Evolutionary 'selection of the fittest' measured for the first time
A difference of one hundredth of a percent in fitness is sufficient to select between winners and losers in evolution. For the first time researchers have quantified the tiny selective forces that shape bacterial genomes. The story is published today in the prestigious journal PLoS Genetics.
Darwin's Theory of Evolution introduced the concept of 'survival of the fittest'. At each generation the 'fittest' individuals are selected and this is a major force shaping the biological world we see today. Selection can explain why a cheetah runs fast - cheetah's that run fast catch the food to feed their cubs. Those that don't run fast get less food, and fewer cubs survive. Over time evolution selects against cheetahs that cannot run fast enough. But, how fast is fast enough, and big does the difference have to be before selection is effective? This question was asked by two researchers at Uppsala University, graduate student Gerrit Brandis and Professor Diarmaid Hughes.
Brandis and Hughes used Salmonella (a bacterium that causes infections in humans and animals) to measure the power of selection to choose the fittest individuals. Salmonella is similar to animals like cheetahs in the sense that it competes for food and is under intense selection to use that food to grow as fast or faster than any other individuals in the same environment. Evolution selects for the fittest variants.
To grow, bacteria, like all living organisms, must translate their genetic code into amino acids that are joined together to make proteins. The speed of translation determines how fast Salmonella can grow. Translation is one of the most ancient processes in biology and has been under selection for billions of years on earth.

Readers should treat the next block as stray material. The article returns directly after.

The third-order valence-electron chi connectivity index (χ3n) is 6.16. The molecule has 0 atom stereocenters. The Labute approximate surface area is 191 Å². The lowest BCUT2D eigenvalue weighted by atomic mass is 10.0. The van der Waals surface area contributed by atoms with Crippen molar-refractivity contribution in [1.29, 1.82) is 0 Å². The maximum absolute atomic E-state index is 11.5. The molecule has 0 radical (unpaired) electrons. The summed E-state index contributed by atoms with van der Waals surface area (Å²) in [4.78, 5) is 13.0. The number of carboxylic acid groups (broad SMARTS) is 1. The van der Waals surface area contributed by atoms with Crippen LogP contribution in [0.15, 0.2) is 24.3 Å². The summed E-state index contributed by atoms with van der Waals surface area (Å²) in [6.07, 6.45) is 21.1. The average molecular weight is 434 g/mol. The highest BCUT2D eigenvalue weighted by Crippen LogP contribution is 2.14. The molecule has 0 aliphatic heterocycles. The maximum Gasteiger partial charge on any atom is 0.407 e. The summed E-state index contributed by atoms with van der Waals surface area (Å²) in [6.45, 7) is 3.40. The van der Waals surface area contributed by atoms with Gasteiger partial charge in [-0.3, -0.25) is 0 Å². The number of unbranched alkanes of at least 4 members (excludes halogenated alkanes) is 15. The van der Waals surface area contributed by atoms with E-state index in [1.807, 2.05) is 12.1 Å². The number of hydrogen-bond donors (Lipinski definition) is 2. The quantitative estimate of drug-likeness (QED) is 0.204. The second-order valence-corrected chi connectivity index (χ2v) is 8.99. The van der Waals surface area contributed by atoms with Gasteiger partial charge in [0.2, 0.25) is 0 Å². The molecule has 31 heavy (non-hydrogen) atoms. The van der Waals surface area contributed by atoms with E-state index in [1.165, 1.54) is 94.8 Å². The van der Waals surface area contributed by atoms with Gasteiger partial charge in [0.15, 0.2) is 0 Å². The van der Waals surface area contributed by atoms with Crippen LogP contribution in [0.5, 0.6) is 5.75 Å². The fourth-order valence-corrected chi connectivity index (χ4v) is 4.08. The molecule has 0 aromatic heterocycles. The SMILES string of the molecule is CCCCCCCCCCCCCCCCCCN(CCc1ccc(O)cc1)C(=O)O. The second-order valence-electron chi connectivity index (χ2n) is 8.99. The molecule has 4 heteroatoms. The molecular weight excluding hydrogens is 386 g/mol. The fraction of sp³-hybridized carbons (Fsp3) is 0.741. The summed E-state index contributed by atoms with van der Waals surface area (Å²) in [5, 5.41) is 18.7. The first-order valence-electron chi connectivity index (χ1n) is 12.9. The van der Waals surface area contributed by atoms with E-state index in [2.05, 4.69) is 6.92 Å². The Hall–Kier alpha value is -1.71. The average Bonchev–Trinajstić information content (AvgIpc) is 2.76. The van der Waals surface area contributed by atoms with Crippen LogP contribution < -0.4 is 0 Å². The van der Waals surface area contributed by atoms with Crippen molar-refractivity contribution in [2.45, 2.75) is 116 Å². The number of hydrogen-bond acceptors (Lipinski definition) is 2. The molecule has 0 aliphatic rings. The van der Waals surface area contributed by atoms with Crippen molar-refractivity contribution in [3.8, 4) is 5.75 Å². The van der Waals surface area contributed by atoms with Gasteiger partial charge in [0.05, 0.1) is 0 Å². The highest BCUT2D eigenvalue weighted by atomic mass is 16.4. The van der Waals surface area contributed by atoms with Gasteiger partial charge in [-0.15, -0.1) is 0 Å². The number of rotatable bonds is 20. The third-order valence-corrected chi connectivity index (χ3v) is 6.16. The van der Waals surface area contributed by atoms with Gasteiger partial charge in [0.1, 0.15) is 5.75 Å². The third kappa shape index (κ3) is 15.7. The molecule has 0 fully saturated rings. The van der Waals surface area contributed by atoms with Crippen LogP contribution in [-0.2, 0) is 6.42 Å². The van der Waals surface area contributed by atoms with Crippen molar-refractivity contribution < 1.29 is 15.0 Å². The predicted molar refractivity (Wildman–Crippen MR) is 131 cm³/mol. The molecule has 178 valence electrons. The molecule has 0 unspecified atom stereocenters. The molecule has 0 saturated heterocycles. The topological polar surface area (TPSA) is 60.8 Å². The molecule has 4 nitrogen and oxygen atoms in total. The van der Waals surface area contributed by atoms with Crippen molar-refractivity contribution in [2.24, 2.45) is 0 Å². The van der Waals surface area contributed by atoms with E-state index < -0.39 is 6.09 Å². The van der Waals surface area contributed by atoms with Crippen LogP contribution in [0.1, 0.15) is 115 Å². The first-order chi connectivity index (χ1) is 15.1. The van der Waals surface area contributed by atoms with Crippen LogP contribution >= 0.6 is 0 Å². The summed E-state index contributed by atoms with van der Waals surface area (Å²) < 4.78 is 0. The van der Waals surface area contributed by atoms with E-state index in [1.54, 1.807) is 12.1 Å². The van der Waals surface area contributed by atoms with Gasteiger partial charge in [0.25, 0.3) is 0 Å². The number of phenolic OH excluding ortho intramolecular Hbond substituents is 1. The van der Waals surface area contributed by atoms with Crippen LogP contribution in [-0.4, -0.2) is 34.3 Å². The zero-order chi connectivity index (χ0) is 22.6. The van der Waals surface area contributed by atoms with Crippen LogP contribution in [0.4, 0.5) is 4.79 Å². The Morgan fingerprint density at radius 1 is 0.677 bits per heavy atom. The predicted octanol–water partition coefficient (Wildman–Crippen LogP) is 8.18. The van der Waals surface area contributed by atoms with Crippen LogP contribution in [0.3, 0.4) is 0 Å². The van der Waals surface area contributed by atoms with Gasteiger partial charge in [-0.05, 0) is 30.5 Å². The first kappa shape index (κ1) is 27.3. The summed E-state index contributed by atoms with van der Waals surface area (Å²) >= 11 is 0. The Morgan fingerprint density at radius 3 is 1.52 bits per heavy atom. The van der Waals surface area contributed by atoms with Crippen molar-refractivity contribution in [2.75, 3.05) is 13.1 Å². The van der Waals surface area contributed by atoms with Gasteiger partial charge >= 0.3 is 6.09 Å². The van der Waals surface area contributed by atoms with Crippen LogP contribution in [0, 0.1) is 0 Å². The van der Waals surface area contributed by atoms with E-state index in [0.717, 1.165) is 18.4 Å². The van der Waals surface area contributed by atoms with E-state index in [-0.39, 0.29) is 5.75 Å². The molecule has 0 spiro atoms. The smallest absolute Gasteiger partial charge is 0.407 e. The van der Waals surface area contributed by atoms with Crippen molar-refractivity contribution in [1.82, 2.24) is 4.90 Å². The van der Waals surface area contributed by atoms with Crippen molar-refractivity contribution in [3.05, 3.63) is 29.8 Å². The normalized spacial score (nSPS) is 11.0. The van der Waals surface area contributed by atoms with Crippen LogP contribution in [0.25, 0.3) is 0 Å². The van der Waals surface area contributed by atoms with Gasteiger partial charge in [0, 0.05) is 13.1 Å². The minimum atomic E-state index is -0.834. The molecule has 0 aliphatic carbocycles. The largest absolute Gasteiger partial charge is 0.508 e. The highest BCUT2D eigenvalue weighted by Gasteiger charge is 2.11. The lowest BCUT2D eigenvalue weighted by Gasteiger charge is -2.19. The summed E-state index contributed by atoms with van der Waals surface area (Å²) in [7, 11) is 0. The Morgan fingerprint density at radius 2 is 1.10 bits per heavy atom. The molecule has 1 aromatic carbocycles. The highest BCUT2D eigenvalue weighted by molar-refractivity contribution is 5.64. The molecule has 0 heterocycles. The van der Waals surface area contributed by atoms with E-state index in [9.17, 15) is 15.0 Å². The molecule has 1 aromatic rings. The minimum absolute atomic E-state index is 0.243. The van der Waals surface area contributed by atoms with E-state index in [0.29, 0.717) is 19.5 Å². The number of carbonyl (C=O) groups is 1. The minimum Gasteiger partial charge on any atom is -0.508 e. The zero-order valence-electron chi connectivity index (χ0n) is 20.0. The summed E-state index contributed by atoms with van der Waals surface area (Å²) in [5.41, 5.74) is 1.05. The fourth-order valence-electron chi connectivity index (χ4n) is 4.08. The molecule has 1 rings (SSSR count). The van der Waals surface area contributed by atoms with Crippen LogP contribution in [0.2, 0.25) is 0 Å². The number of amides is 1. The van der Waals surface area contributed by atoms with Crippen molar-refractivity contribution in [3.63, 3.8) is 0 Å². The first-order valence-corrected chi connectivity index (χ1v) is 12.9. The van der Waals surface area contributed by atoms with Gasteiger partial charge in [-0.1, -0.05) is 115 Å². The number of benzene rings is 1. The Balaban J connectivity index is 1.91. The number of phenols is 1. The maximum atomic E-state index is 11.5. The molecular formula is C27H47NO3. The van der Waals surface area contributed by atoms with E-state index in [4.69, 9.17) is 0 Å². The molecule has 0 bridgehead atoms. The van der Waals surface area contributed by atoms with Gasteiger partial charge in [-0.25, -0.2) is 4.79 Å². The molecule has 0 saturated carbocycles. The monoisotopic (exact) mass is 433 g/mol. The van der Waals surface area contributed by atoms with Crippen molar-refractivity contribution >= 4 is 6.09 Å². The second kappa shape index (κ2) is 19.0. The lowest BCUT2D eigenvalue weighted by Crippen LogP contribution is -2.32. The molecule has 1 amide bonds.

The genetic code has 'redundancy', meaning that there are several different 'codons' that can be translated into any one amino acid. For some amino acids up to 6 different codons can be used. Brandis and Hughes asked whether it mattered which particular codons were used to make EF-Tu, one of the most important proteins in Salmonella.
Brandis and Hughes changed many different codons and showed that changing even a single codon in the gene for this protein into any one of the alternative 'synonymous' codons reduced the 'fitness' of Salmonella. The codons that are actually used by Salmonella are the very best, and any change reduces the fitness of the bacteria.
Brandis and Hughes quantified the fitness cost of changing codons in this gene. On average, changing a single codon reduced the fitness of the bacteria, by 0.01 procent per generation. This tiny change in fitness is big enough for evolution to select the 'fittest' DNA sequence and causes what is called 'codon usage bias' - the widespread use of particular codons to make highly expressed proteins. Codon usage bias is found in nearly all fast-growing organisms, including bacteria and yeasts that cause infections in humans. Evolution has shaped their translation machinery so that they can grow as rapidly and efficiently as possible - not necessarily good for us, but good for the survival of bacteria and yeast.
"The message is that evolution, working over very long time scales (hundreds of millions of years), can select tiny differences in relative fitness, as small or smaller than 0.01procent per generation for Salmonella," says Diarmaid Hughes.